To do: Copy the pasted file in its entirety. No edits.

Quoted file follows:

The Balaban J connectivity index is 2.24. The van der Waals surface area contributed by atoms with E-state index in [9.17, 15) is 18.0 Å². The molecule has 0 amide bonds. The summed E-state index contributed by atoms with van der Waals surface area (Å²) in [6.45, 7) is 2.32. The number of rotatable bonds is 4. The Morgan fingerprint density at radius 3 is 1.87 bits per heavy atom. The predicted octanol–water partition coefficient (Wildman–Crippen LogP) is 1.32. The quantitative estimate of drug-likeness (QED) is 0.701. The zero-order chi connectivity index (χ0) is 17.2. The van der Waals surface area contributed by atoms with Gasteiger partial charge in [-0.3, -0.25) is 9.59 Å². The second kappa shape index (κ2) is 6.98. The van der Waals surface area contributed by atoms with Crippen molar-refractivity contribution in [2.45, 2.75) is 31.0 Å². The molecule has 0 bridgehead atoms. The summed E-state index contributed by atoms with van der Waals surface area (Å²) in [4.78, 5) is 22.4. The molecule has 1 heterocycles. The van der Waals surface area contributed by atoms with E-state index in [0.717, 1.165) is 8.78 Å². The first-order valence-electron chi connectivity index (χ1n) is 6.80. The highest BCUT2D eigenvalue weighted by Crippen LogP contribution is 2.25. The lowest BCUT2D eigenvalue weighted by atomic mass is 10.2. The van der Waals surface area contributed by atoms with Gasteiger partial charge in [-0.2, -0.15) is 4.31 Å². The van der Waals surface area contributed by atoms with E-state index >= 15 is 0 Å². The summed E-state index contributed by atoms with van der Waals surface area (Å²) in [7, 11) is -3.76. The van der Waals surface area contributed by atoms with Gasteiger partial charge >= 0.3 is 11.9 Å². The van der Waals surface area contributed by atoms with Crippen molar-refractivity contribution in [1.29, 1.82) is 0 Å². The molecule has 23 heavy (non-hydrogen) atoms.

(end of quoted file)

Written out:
The Balaban J connectivity index is 2.24. The van der Waals surface area contributed by atoms with E-state index in [9.17, 15) is 18.0 Å². The molecule has 0 amide bonds. The summed E-state index contributed by atoms with van der Waals surface area (Å²) in [6.45, 7) is 2.32. The number of rotatable bonds is 4. The Morgan fingerprint density at radius 3 is 1.87 bits per heavy atom. The predicted octanol–water partition coefficient (Wildman–Crippen LogP) is 1.32. The quantitative estimate of drug-likeness (QED) is 0.701. The zero-order chi connectivity index (χ0) is 17.2. The van der Waals surface area contributed by atoms with Gasteiger partial charge in [-0.3, -0.25) is 9.59 Å². The second kappa shape index (κ2) is 6.98. The van der Waals surface area contributed by atoms with Crippen molar-refractivity contribution in [2.45, 2.75) is 31.0 Å². The molecule has 0 bridgehead atoms. The summed E-state index contributed by atoms with van der Waals surface area (Å²) in [4.78, 5) is 22.4. The molecule has 1 heterocycles. The van der Waals surface area contributed by atoms with E-state index in [0.717, 1.165) is 8.78 Å². The first-order valence-electron chi connectivity index (χ1n) is 6.80. The highest BCUT2D eigenvalue weighted by Crippen LogP contribution is 2.25. The lowest BCUT2D eigenvalue weighted by atomic mass is 10.2. The van der Waals surface area contributed by atoms with Gasteiger partial charge in [-0.2, -0.15) is 4.31 Å². The van der Waals surface area contributed by atoms with E-state index >= 15 is 0 Å². The summed E-state index contributed by atoms with van der Waals surface area (Å²) in [7, 11) is -3.76. The van der Waals surface area contributed by atoms with Gasteiger partial charge >= 0.3 is 11.9 Å². The van der Waals surface area contributed by atoms with Crippen molar-refractivity contribution in [1.29, 1.82) is 0 Å². The molecule has 23 heavy (non-hydrogen) atoms.